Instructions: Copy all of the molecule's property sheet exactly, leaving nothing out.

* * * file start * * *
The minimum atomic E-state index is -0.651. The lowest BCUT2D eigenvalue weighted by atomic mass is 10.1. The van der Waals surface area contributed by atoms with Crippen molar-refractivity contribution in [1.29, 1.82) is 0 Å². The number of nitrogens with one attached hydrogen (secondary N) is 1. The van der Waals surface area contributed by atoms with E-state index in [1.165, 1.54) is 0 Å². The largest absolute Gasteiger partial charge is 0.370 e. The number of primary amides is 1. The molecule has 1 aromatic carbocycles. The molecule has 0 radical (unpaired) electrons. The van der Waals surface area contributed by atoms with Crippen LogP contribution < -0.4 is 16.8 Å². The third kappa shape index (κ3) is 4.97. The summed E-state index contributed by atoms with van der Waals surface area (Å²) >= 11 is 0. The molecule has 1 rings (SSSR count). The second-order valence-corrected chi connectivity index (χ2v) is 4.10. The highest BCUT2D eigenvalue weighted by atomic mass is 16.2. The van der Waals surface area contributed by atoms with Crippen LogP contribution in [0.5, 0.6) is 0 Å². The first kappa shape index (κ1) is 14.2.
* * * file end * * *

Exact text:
The minimum atomic E-state index is -0.651. The lowest BCUT2D eigenvalue weighted by atomic mass is 10.1. The van der Waals surface area contributed by atoms with Crippen molar-refractivity contribution in [1.29, 1.82) is 0 Å². The number of nitrogens with one attached hydrogen (secondary N) is 1. The van der Waals surface area contributed by atoms with E-state index in [1.165, 1.54) is 0 Å². The largest absolute Gasteiger partial charge is 0.370 e. The number of primary amides is 1. The molecule has 1 aromatic carbocycles. The molecule has 0 radical (unpaired) electrons. The van der Waals surface area contributed by atoms with Crippen LogP contribution < -0.4 is 16.8 Å². The third kappa shape index (κ3) is 4.97. The summed E-state index contributed by atoms with van der Waals surface area (Å²) >= 11 is 0. The molecule has 1 rings (SSSR count). The second-order valence-corrected chi connectivity index (χ2v) is 4.10. The highest BCUT2D eigenvalue weighted by atomic mass is 16.2. The van der Waals surface area contributed by atoms with Crippen LogP contribution in [0.5, 0.6) is 0 Å². The first kappa shape index (κ1) is 14.2.